Giddens & Abels’ Resonant Rhythms Celebrate Fortitude & Faith
by Barry David Horwitz
We all know that Martin Luther King Jr. wrote his “Letter from a Birmingham Jail” to wake up his fellow ministers about violent segregation in the South. Until now, few of us knew about Omar ibn Said, an Islamic scholar who wrote his “Autobiography” after being abducted from his home in Africa.
Omar was thrown into chains to become a slave for decades in the Carolinas. Both men were prophets, ahead of their times.
At S.F. Opera in November 2023, “Omar” told his story, based on the long-lost memoir. The spectacular Pulitzer Prize winning opera by Rhiannon Giddens and Michael Abels enlists us all in his project. “Omar” recounts both inhuman treatment and comradely joy.
Omar undergoes the horrific Middle Passage, crammed into a ship with other captured Africans, but they have no common language. They cannot share their words or thoughts, only their visible pain and plight. He is isolated, yet surrounded, cut off from communication. In a series of separate scenes, we learn that nothing can break him.
Designers Christopher Myers and Amy Rubin have created spectacular settings for slave raids, the Middle Passage, and a jail cell. They strikingly depict Omar’s life as he is enslaved by one cruel master and another who tries to convert him to Christianity. Powerful Daniel Okulitch plays both slave-owners, underlining their hypocrisy and arrogance.
Jamez McCorkle movingly embodies Omar, who perseveres through decades of trial and torture. His Omar becomes an icon of fortitude, telling the terrible story of isolation and cruelty. McCorkle’s lovely, resonant tenor makes us marvel as Omar questions his slave-owners’ right to trade in flesh and blood. McCorkle makes us believers, as each scene builds our investment in Omar’s transcendance.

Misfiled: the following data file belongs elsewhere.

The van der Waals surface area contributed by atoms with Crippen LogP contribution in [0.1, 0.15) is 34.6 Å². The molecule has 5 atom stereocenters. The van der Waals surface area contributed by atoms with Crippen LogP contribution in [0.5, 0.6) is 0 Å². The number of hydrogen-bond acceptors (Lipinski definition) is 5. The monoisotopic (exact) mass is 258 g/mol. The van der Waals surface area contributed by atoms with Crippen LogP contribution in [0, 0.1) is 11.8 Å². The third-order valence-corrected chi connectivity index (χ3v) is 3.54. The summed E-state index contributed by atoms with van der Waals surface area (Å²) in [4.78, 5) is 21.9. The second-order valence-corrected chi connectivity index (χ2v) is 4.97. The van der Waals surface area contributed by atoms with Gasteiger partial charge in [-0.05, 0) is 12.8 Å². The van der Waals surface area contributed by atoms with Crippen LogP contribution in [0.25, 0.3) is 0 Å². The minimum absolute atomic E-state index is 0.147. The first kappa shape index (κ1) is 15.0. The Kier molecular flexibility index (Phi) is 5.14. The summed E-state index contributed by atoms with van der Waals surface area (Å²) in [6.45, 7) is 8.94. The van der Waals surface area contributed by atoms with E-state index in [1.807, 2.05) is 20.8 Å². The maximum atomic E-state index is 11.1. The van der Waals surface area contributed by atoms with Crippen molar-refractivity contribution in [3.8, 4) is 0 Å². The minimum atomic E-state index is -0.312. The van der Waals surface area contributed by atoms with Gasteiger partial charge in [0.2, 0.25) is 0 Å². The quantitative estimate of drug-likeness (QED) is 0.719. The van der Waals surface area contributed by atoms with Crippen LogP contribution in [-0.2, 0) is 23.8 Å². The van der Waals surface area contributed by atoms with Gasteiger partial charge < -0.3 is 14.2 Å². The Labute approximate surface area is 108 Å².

Words from the Qu’ran are written magically on the characters’ robes, as Omar clings to his Islamic origins. His emotions come through in the music, featuring African rhythms, gospel, jazz, folk, and Muslim chants. Giddens and Abels’ cornucopia of music highlights Omar’s faith.
We see a magnificent tree made of intertwined rope rising to dominate the stage. Those intricate cables symbolize the traditions and strength of generations of Africans who were abducted from their homelands. One man’s journey speaks volumes about our history.
Omar’s murdered mother Fatima (lyrical Taylor Raven) counsels him in a dream, from atop a high, flowing blue gown—offering him hope. Elegant costumes by April M. Hickman and Micheline Russell-Brown evoke spiritual sustenance.
Omar’s friend Julie (inspired Brittany Renee) sings a beautiful second act aria that encourages Omar to outface his oppressors with his words—to write his story. Black joy asserts itself musically, amid oppression. The sheer variety of music and nobility of spirit inspire us to carry Omar’s story to the world.
It’s a religious and a spiritual story—about the generations that were dragged in chains across the sea and sold on the auction block. As the libretto commands: “Tell your story, Omar / Or they will never know.” Told again in stirring music, now we carry on his word.
“Omar” –music by Rhiannon Giddens & Michael Abels, libretto by Rhiannon Giddens, directed by Kaneza Schall, conducted by John Kennedy, Opera Chorus directed by John Keene, production design by Christopher Myers, set design by Amy Rubin,
choreography by Kiara Benn, costume design by April M. Hickman & Micheline Russell-Brown, lighting design by Pablo Santiago, projection design by Joshua Higgason, produced by San Francisco Opera. Info: sfopera.com – November 2023.
Cast: Jamez McCorkle, Brittany Renee, Taylor Raven, Daniel Okulitch, Norman Garrett, Laura Krumm, Rehanna Thelwell, and Barry Banks.
Banner photo: Act II dance scene in “Omar.” Photos: Cory Weaver/San Francisco Opera